For 22 years, The Real World remained a staple in reality television without ever drastically changing its original format. The Real World never needed any tweaking. It is often considered the first reality show — though it was predated by identical Dutch program Nummer 28 and, most notably, PBS’ An American Family, a documentary series that directly inspired Real World co-creators Jonathan Murray and the late Mary-Ellis Bunim. Yet The Real World is known as the television series that launched this massive reality-genre world. It was beloved by its viewers, built for office water-cooler conversations, and, during earlier seasons, hailed by critics for its groundbreaking format and depiction of serious issues. The series was a runaway hit for MTV (and is its longest-running program to date) and managed to stay that way for 28 seasons without any major changes. Until now.
This isn’t to say that the show hasn’t experimented with small adjustments before. 2008’s Hollywood marked a switch from 30-minute episodes to hour-long ones and brought the show back down to no more than 14 episodes a season. Some seasons have seven roommates, others have eight. Sometimes the roommates are required to get jobs (either together and assigned or separately but approved by the show’s producers), sometimes they have free time for outside interests (such as The Real World: Brooklyn, which hilariously featured one roommate trying to pursue his dream of being the next TRL host, only to visit the studios and learn the show has been canceled). These have all been relatively small and barely noticeable changes, which haven’t had an important impact on the overall narrative of the season (if you can call whatever The Real World has a “narrative”). At its core, it remained the same: the true story of seven (or eight) strangers picked to live in a house and have their lives taped.
Th current, 29th season has introduced the biggest (and most “shocking!!,” as MTV puts it) twist of the show’s entire run. This time, the seven strangers would eventually be paid a surprise visit by each of their exes — not just temporarily but for the remainder of the season.
There’s no denying it: this change is drastic and desperate. The Real World hasn’t been the ratings hit that it once was. It’s still popular, but it’s in decline. There could be many reasons for this. Maybe it’s because the show has strayed away from its original, inspired casting choices and is now basically a three-month vacation for a group of 20-somethings whose job is to behave stupidly and immaturely while we all watch. Maybe it’s because everything feels like déjà vu; the situations and cast members are all interchangeable from season to season — if you’ve seen one guy drunkenly swing a fist or one drunk girl holding her heels and crying on the sidewalk, then you’ve seen them all. Maybe it’s because The Real World has been on for so long that the current cast members have seen all the previous episodes, particularly those from the last decade or so, and are now just imitating the behavior that they know worked for roommates in the past. Or maybe it’s just as simple as reality-show fatigue.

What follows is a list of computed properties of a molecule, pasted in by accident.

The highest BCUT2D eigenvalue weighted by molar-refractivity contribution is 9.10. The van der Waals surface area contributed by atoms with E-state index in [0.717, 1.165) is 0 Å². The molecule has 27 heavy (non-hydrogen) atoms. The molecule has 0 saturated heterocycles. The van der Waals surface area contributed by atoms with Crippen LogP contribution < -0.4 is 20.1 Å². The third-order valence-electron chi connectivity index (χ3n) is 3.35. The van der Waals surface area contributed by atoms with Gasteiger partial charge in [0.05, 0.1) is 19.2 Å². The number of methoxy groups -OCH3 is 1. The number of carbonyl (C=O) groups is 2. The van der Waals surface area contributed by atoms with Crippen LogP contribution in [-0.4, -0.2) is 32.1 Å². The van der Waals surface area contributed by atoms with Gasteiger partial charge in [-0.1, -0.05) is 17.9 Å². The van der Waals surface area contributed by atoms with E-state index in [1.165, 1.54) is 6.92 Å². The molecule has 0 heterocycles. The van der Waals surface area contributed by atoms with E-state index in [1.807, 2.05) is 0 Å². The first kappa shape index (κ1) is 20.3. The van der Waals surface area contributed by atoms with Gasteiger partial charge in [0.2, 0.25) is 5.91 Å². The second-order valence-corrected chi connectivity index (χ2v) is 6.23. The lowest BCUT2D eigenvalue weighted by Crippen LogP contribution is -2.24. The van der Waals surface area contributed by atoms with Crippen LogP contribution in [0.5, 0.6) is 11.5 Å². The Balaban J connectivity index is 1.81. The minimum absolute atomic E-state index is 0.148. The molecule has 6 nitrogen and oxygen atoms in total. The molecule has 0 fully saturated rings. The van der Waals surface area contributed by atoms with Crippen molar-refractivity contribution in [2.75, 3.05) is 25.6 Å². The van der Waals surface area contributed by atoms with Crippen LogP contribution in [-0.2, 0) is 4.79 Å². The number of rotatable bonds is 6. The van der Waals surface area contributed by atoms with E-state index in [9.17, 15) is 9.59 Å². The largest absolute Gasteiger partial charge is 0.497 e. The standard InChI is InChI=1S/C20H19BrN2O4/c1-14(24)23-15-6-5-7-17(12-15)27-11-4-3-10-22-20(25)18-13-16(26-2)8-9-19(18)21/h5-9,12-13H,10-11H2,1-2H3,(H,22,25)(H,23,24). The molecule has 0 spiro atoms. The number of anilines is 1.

Whatever the reason, MTV knew that it had to do something — anything, really — to keep viewers intrigued if they wanted this show to hit that milestone 30th season (or continue forever, which is more likely the network’s intention). MTV knows that its bread and butter is fistfights and relationship drama. Surprising a group of people with their exes is a surefire way to escalate everything. And it’s working. The Real World producers waited a few weeks before introducing the exes, to ensure that relationships had already formed: Jamie and Thomas are officially dating when his ex-boyfriend shows up; Cory and Jenny have cemented their friends-with-benefits status when both exes show up, both seemingly intent on getting back together.